Estranged Korean families separated by the Korean War are meeting again in North Korea.
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A group of North and South Koreans met today for the first time in more than 60 years. Thousands of families were forcibly separated by the Korean War, which ended in 1953. They've had no kind of contact since. Today for just a few hours and under strict supervision, the first group came together. Korean family members from the south and mostly elderly traveled by bus to the Mount Kumgang resort in North Korea. Just before we recorded this podcast, they had a reunion meal, and our Asia Pacific correspondent Celia Hatton has been following this story.
Dozens of families meeting, trying to reclaim decades of lost time after being separated by the Korean border. Cho Hyung-do, who is 86, was reunited with her younger brother and her 89 year old sister Sho Soon-do, who both live in North Korea. There were tears as the sisters hugged.
I’m so thankful and grateful that you could come here. Wasn’t it hard to get here. It was hard right. I know it was hard. I remember how beautiful you were.
I finally get to meet you after living for so long.
These meetings are taking place in what looks like a large hotel ballroom. There are lots of people, lots of cameras, lots of microphones. They are not private at all. The families can only meet for 11 hours over the next two days. Each session is carefully planned. Some of the relatives have criticized the fact that the reunions are so heavily choreographed. Yun Hyung-yoo was one of the South Koreans who’s at the reunion. He went to see his sister, who he left in the north 70 years ago.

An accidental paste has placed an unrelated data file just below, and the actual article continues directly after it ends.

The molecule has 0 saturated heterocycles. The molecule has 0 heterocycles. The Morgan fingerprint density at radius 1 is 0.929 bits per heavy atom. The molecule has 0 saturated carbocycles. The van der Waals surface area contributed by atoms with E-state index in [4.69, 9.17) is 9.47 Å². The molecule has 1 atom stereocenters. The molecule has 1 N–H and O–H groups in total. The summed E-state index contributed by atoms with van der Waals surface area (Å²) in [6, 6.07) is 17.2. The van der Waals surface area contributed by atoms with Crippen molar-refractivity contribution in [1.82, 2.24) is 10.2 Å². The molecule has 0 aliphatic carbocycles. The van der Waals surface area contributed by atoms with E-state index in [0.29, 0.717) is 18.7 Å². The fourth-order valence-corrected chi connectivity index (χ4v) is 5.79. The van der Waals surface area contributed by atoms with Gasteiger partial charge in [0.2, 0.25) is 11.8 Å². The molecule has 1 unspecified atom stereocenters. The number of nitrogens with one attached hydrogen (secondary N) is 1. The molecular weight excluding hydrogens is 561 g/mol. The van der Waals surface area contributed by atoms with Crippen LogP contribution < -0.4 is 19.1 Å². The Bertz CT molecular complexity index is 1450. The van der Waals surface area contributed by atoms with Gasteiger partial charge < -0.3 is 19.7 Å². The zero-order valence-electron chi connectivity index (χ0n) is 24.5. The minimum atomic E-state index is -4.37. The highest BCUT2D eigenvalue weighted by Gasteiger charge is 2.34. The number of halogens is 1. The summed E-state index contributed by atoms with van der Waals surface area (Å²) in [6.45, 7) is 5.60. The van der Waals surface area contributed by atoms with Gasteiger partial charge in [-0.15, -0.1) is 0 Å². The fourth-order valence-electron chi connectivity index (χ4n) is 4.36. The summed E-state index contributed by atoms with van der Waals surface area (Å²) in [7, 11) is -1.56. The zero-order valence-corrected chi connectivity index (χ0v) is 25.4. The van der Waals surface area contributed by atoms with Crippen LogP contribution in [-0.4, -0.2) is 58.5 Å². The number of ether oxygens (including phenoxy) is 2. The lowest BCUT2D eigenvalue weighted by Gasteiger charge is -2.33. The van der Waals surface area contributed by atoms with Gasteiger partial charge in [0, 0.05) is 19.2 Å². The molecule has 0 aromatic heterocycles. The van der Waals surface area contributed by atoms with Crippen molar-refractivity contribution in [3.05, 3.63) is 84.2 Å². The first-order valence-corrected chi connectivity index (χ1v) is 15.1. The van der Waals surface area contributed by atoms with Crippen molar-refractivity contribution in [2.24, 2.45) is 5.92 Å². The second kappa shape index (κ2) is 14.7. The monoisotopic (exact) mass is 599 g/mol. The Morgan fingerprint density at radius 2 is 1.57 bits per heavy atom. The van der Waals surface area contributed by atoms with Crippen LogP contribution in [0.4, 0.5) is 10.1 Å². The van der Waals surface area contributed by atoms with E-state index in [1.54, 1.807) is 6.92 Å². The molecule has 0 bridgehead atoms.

I want to tell the world that we should allow separated families to me whenever they want, instead of how it is now with few people meeting rarely. I don't want a reunion like this. I want to go back where I was born in my old home. My parents passed away, so I would want to visit their graves in the north as well. That should be how separated families are reunited.
Others in South Korea are upset because they've never been selected to take part in the family reunions. People like Wang Rae-ha, whose mother lives or lived in North Korea.
Too much time has passed by, and it is over now. I don’t think she is alive. 100 people per event. When can we meet our loved ones? After all of us are dead? 100 people per event is just meaningless. There are fifty thousand people waiting all over the country.
Fifty seven thousand to be exact, and they're getting older. Seoul is under a great deal of pressure to arrange more gatherings. The South Korean authorities say that more than 40 percent of the people on the waiting list are in their 80s and another 20 percent are over 90. So time is running out.
Celia Hatton, our Asia Pacific correspondent.